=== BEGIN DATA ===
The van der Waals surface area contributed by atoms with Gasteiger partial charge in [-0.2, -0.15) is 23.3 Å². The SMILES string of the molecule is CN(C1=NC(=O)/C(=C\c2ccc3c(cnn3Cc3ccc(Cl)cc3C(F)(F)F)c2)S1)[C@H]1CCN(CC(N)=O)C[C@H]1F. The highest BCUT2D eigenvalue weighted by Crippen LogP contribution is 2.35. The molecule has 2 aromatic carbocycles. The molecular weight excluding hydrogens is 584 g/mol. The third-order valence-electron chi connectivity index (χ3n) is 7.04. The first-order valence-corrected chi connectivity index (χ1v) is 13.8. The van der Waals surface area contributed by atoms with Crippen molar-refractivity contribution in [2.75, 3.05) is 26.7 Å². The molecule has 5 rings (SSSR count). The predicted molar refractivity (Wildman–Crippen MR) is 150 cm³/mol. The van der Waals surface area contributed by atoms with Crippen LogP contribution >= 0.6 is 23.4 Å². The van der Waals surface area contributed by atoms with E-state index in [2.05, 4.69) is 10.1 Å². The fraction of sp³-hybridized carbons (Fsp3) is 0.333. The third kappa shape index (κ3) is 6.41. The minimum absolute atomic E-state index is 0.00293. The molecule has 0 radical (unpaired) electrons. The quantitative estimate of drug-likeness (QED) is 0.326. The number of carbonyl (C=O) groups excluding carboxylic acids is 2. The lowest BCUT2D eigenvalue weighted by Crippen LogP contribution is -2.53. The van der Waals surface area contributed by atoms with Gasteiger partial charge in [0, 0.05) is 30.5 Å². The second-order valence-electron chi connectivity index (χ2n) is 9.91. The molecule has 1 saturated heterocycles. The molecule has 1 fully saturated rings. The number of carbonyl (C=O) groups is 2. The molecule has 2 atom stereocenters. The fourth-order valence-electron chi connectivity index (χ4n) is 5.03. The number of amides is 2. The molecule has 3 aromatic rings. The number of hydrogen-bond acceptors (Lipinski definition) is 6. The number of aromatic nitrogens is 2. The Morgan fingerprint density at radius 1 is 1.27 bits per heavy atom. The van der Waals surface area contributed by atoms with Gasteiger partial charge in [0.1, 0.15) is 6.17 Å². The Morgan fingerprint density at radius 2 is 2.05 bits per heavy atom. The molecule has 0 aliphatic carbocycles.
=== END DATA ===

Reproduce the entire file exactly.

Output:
The van der Waals surface area contributed by atoms with Gasteiger partial charge in [-0.2, -0.15) is 23.3 Å². The SMILES string of the molecule is CN(C1=NC(=O)/C(=C\c2ccc3c(cnn3Cc3ccc(Cl)cc3C(F)(F)F)c2)S1)[C@H]1CCN(CC(N)=O)C[C@H]1F. The highest BCUT2D eigenvalue weighted by Crippen LogP contribution is 2.35. The molecule has 2 aromatic carbocycles. The molecular weight excluding hydrogens is 584 g/mol. The third-order valence-electron chi connectivity index (χ3n) is 7.04. The first-order valence-corrected chi connectivity index (χ1v) is 13.8. The van der Waals surface area contributed by atoms with Crippen molar-refractivity contribution in [2.75, 3.05) is 26.7 Å². The molecule has 5 rings (SSSR count). The predicted molar refractivity (Wildman–Crippen MR) is 150 cm³/mol. The van der Waals surface area contributed by atoms with Crippen LogP contribution >= 0.6 is 23.4 Å². The van der Waals surface area contributed by atoms with E-state index in [2.05, 4.69) is 10.1 Å². The fraction of sp³-hybridized carbons (Fsp3) is 0.333. The third kappa shape index (κ3) is 6.41. The minimum absolute atomic E-state index is 0.00293. The molecule has 0 radical (unpaired) electrons. The quantitative estimate of drug-likeness (QED) is 0.326. The number of carbonyl (C=O) groups excluding carboxylic acids is 2. The lowest BCUT2D eigenvalue weighted by Crippen LogP contribution is -2.53. The van der Waals surface area contributed by atoms with Gasteiger partial charge in [0, 0.05) is 30.5 Å². The second-order valence-electron chi connectivity index (χ2n) is 9.91. The molecule has 1 saturated heterocycles. The molecule has 1 fully saturated rings. The number of carbonyl (C=O) groups is 2. The molecule has 2 atom stereocenters. The fourth-order valence-electron chi connectivity index (χ4n) is 5.03. The number of amides is 2. The molecule has 3 aromatic rings. The number of hydrogen-bond acceptors (Lipinski definition) is 6. The number of aromatic nitrogens is 2. The Morgan fingerprint density at radius 1 is 1.27 bits per heavy atom. The van der Waals surface area contributed by atoms with Gasteiger partial charge in [0.1, 0.15) is 6.17 Å². The Morgan fingerprint density at radius 2 is 2.05 bits per heavy atom. The molecule has 0 aliphatic carbocycles.